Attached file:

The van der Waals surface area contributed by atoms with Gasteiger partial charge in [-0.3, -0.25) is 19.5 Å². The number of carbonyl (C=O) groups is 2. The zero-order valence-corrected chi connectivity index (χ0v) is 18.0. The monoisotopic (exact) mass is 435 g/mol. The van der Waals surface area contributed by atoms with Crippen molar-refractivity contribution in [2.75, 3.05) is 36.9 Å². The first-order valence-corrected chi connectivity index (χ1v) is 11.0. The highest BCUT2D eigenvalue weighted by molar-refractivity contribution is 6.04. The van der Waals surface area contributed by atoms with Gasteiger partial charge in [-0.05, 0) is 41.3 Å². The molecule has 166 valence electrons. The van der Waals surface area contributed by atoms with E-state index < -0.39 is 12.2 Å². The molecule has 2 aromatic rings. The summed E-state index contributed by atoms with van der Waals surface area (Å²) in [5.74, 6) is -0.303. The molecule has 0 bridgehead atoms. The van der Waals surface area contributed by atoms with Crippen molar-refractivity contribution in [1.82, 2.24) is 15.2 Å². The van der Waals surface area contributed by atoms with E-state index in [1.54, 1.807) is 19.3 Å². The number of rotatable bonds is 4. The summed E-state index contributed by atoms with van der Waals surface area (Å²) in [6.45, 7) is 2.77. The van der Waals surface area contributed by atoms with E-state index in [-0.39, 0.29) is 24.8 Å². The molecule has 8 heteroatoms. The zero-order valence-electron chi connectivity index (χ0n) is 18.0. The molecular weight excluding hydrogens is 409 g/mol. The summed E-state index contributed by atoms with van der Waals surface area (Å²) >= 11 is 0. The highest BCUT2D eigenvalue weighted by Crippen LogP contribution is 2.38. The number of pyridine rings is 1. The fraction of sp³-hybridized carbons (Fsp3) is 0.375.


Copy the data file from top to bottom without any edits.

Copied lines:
The van der Waals surface area contributed by atoms with Gasteiger partial charge in [-0.3, -0.25) is 19.5 Å². The number of carbonyl (C=O) groups is 2. The zero-order valence-corrected chi connectivity index (χ0v) is 18.0. The monoisotopic (exact) mass is 435 g/mol. The van der Waals surface area contributed by atoms with Crippen molar-refractivity contribution in [2.75, 3.05) is 36.9 Å². The first-order valence-corrected chi connectivity index (χ1v) is 11.0. The highest BCUT2D eigenvalue weighted by molar-refractivity contribution is 6.04. The van der Waals surface area contributed by atoms with Gasteiger partial charge in [-0.05, 0) is 41.3 Å². The molecule has 166 valence electrons. The van der Waals surface area contributed by atoms with E-state index < -0.39 is 12.2 Å². The molecule has 2 aromatic rings. The summed E-state index contributed by atoms with van der Waals surface area (Å²) in [5.74, 6) is -0.303. The molecule has 0 bridgehead atoms. The van der Waals surface area contributed by atoms with Crippen molar-refractivity contribution in [1.82, 2.24) is 15.2 Å². The van der Waals surface area contributed by atoms with E-state index in [1.54, 1.807) is 19.3 Å². The number of rotatable bonds is 4. The summed E-state index contributed by atoms with van der Waals surface area (Å²) in [6.45, 7) is 2.77. The van der Waals surface area contributed by atoms with E-state index in [-0.39, 0.29) is 24.8 Å². The molecule has 8 heteroatoms. The zero-order valence-electron chi connectivity index (χ0n) is 18.0. The molecular weight excluding hydrogens is 409 g/mol. The summed E-state index contributed by atoms with van der Waals surface area (Å²) >= 11 is 0. The highest BCUT2D eigenvalue weighted by Crippen LogP contribution is 2.38. The number of pyridine rings is 1. The fraction of sp³-hybridized carbons (Fsp3) is 0.375.